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Where does the time go? Like an uninvited houseguest, Fall has arrived. As the month creeps forward, the upcoming school year looms larger on the horizon and thousands of 17- and 18-year-olds prepare to depart for college.
Many of the young women I have seen in clinic this past month are actively culling together their vaccination records and health information to submit to their respective colleges and student health centers. These appointments have been excellent opportunities to discuss some essential tenets of preventative medicine, especially as it pertains to protection against sexually transmitted infections.
While I cringe when I imagine how uncomfortable my 17-year-old self would have been if confronted by such a conversation, I have no recollection of my care providers ever discussing any of these topics. I suppose the subtext was evident, but I think this information should be explicit. Thus, I am confident that over the past few weeks I made more than a few of my teenage patients a little uncomfortable. However, I took great care to diminish the potential for awkwardness and addressed them just as I would if I were speaking with one of my adult patients. (Acknowledging that my 17-year-old self would have been exceedingly indignant if anyone treated her like an idiot.)
The information I disseminated to these young women included, in no particular order, the following: distribution of pamphlets regarding the HPV vaccine, differences between HSV I and HSV II strains, various routes of sexually transmitted infections, the importance of using condoms and dental dams, a reminder that hormonal birth control whether OCT or IUDs do not confer protection against STIs, a reminder that some STIs are not curable, and recommendations regarding first Pap smear and pelvic exam (starting at the age of 21 or 3 years after the first time they have had sex).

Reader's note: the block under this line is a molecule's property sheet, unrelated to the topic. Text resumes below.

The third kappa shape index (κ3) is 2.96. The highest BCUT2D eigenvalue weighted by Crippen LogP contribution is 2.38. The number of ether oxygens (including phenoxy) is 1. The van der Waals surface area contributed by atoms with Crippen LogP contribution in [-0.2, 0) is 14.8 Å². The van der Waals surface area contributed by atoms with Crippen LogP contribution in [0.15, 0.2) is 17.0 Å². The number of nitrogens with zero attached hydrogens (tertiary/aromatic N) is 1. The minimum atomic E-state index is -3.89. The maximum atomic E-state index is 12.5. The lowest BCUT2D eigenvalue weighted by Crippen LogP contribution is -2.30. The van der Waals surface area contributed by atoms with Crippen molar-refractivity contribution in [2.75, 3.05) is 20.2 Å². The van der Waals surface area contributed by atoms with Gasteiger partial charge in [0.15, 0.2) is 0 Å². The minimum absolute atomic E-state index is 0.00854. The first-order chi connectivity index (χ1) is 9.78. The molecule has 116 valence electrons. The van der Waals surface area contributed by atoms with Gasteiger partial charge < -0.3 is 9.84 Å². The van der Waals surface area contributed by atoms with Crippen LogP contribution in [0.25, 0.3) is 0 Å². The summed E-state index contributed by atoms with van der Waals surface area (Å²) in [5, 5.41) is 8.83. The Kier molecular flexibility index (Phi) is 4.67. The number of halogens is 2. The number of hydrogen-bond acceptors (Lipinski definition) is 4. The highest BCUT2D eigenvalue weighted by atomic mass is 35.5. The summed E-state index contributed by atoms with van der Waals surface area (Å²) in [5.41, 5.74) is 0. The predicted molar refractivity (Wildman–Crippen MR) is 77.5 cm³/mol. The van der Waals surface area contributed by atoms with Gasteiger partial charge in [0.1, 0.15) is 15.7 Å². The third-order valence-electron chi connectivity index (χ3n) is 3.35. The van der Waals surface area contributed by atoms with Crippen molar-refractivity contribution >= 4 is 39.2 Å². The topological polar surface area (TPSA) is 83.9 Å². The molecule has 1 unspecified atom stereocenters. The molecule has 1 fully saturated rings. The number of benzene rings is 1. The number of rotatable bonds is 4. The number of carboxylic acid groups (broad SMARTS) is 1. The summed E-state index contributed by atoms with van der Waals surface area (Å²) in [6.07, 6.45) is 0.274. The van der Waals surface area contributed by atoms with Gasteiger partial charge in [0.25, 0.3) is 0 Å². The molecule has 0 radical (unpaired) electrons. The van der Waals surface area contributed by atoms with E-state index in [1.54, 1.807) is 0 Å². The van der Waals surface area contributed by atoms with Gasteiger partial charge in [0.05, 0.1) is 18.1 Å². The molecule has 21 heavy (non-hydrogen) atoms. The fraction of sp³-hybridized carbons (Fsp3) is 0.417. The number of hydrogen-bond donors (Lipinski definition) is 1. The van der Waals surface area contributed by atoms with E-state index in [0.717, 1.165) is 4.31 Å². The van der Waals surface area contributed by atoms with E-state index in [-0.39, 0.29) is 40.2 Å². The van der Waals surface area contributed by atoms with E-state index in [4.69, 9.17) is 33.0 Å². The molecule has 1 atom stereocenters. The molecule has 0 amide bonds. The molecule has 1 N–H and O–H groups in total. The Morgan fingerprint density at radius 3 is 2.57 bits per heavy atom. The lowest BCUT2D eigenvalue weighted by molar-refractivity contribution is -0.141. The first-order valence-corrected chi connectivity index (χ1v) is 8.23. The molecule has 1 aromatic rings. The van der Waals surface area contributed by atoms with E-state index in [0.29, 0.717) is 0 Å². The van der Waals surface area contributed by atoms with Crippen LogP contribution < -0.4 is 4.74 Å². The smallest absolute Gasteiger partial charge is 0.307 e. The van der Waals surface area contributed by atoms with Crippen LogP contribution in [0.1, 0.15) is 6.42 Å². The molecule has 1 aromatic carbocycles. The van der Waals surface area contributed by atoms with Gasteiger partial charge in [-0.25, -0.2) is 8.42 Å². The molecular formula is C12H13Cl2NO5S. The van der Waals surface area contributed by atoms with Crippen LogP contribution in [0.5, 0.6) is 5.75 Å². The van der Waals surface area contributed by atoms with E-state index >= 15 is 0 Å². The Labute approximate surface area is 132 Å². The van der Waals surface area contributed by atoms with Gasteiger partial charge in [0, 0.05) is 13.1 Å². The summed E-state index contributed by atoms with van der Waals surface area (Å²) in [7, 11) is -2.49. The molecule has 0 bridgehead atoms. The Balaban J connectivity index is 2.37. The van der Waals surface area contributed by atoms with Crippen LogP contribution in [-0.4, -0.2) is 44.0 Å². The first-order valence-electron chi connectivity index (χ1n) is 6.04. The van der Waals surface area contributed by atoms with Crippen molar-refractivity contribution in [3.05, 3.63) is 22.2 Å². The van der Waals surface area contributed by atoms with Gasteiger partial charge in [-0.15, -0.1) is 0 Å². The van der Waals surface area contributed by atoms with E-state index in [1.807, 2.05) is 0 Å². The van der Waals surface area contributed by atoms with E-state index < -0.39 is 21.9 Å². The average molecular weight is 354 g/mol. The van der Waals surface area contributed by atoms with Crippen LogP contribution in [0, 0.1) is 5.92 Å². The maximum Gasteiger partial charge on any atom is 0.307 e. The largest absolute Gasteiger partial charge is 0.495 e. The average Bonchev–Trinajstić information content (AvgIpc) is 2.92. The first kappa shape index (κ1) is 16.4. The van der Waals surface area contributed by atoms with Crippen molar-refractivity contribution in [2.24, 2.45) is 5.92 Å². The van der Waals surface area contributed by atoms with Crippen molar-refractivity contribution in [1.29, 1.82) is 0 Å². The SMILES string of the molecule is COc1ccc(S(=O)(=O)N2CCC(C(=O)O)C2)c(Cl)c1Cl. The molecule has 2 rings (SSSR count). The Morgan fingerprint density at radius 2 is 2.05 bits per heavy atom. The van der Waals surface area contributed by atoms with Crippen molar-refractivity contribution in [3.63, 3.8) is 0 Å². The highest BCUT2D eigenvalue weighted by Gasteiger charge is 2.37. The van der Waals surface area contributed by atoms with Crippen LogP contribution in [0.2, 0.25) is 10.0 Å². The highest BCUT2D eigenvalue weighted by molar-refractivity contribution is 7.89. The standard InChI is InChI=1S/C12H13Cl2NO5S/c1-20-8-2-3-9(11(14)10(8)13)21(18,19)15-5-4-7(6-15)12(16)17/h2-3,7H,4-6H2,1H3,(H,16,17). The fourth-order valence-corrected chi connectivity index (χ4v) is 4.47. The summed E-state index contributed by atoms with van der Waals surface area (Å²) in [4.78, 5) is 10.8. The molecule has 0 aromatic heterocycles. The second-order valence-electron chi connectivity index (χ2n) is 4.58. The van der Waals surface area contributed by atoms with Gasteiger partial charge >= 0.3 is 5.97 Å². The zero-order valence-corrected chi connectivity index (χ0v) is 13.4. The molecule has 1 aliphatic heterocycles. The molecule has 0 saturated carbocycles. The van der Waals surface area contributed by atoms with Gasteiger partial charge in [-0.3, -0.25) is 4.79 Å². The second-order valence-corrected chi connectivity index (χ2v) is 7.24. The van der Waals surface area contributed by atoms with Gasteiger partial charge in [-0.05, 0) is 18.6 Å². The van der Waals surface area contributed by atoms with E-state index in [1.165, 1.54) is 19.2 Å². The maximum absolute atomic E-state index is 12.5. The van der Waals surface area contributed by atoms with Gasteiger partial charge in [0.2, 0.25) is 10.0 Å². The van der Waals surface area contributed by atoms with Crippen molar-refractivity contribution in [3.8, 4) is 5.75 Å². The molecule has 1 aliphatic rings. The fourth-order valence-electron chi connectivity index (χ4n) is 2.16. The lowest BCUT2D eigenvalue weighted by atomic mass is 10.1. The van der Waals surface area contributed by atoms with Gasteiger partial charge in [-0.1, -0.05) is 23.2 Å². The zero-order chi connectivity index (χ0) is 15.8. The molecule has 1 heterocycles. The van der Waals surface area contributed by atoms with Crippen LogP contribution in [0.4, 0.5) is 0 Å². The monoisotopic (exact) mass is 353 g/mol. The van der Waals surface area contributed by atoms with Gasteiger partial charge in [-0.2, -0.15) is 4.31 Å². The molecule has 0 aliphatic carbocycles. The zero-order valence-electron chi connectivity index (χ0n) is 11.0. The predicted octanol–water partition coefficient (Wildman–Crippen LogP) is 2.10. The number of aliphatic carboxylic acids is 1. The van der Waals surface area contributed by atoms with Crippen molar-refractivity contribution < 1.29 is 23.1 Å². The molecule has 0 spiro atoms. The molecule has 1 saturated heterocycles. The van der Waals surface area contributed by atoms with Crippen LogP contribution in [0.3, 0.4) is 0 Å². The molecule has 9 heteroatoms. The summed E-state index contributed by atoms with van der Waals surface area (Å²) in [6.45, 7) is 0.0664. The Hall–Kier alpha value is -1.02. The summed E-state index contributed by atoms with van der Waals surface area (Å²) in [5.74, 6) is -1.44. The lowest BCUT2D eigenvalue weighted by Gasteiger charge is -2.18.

I think it is poor form to use fear tactics as a means to influence and affect patient behavior. Conversely, I think the opposite is true regarding continuing education amongst health practitioners. The latest information regarding antibiotic resistant gonorrhea should compel everyone to consider the quantifiable importance of disease prevention. Knowing that this preventable, but common, STI can cause PID, fallopian tube scarring, and increase the probability for ectopic pregnancies, emboldens me to discuss this topic with my patients whenever the opportunity presents itself.
According to the CDC’s morbidity and mortality weekly report from July 8th, 2011, epidemiological patterns of cephalosporin susceptibility in the West are reminiscent of the emergence of fluoroquinolone resistant N. gonorrhoeae in the U.S. While there is no conclusive evidence for the inevitability of the spread of cephalosporin resistance N. gonorrhoeae, it stands to reason that health practitioners should assume extra vigilance in their treatment of gonorrhea. Historically, the emergence and spread of gonococcal antibiotic resistance was addressed by altering antibiotic recommendations. However, with the exclusion of fluoroquinolones and the potential loss of cephalosporins, no other well studied and effective antibiotic treatment options are currently available. That’s enough to scare me straight into action and reminds me that an ounce of prevention is worth a pound of cure.
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